When a child is born, he or she has just a few years of life free from responsibilities outside the home. During these years, the child learns to walk, speak and fit into society. At four years old, the child has learned enough to finally attend school, at which point he or she may begin preschool. After preschool comes grade school, then middle school, junior high and high school. After finishing high school, a decision must be made — continue school for a few more years, or try to make it in the world without a degree. People typically think it most responsible to attend college, but it may not remain that way forever. College enrollment is dropping in the U.S. — and that may be a good thing.
Life in the U.S. revolves entirely around education, but the only reason this is true is because it has been that way for a long time. President Obama said that “a college degree is the surest ticket to the middle class,” and he is absolutely correct, but maybe it shouldn’t be that way. According to the World Bank, the life expectancy of the average American is 78.74 years as of 2012. To suggest that school must consume the first twenty-some years — more than a quarter of one’s life — is depressing. Moreover, it isn’t just a large portion of one’s life being spent on education, it’s also more money than most people of the current generation can afford. The issue of money in education is one that is hotly debated among politicians and presidential candidates, but addressing money is not enough anymore. It’s time to take a critical look at the education system of the U.S., especially as it relates to one’s status in the workforce.
Education has a substitute now — the internet. These days, if a person needs information of almost any kind, the internet can provide it. A dedicated individual armed with Google can learn just as much about a topic as someone who studies it at college as long as the individual remains focused on learning. Of course, without a college degree, many high level positions and careers are simply unattainable, but this is only because businesses can still find plenty of people with degrees. The reason why life is so difficult for those who don’t go to college is because society is so centered on education that a degree outweighs the knowledge, experience and skills an occupation requires. If a person is a perfect fit for a job, but doesn’t have a college degree, he or she should still be able to get the job, regardless of what it is. Any knowledge that may be missed could be covered in training, which is mandatory at most jobs where degrees are required anyway.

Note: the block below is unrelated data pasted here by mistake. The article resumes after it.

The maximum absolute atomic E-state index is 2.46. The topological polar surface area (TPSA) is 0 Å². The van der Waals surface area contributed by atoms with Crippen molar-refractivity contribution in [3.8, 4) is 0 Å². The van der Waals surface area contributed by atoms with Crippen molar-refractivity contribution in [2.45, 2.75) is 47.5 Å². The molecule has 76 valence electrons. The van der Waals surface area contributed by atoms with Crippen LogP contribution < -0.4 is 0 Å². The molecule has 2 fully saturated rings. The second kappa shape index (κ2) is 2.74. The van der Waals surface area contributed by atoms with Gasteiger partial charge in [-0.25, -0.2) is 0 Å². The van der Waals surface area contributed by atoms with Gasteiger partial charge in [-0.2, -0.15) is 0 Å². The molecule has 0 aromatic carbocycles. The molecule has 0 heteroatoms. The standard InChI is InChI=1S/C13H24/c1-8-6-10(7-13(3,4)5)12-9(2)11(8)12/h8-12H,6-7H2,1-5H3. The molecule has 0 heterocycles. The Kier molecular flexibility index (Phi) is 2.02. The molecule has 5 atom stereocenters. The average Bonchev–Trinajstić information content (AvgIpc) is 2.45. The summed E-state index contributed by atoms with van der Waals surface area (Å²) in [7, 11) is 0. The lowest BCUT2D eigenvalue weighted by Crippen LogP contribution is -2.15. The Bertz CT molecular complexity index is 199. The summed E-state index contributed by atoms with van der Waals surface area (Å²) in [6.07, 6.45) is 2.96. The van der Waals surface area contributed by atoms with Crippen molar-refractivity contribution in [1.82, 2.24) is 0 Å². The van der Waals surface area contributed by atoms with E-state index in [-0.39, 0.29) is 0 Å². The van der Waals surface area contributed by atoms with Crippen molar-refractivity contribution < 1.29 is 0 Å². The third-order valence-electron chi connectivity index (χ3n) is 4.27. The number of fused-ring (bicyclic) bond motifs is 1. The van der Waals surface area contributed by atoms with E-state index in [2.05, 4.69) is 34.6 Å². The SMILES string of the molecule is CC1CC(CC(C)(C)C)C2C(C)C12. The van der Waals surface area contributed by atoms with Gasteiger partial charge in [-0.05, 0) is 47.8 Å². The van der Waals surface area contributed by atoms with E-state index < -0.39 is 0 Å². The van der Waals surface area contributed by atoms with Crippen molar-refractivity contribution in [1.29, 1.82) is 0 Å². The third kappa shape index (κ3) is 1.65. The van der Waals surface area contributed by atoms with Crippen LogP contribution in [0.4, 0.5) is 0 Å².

People who don’t go to college, as well as those who don’t finish high school, are not stupid. This is important to realize because there are entire countries in which the education system is extremely inferior or even nonexistent when compared to the one we in the U.S. take for granted. If the sentiment is that those without a traditional education are inferior to those with an education, then there are millions of people around the world who — for no other reason than not being able to go to school — are inferior to privileged people from developed countries like the U.S. College isn’t going anywhere. As long as there are people who love to learn and gain knowledge, there will be places for them to do so. With the shifting dynamics of the U.S., however, choosing not to go to college will become a more and more popular decision. As that happens, it is important to understand what role college should play in society. For now, it is somewhat of a bridge to a better life. One day, it might just be a place where people go to gain knowledge and be intellectual. Either way, it doesn’t need to be compulsory, and the choice to not attend college should not be a major disadvantage for those who are already qualified for the jobs they desire.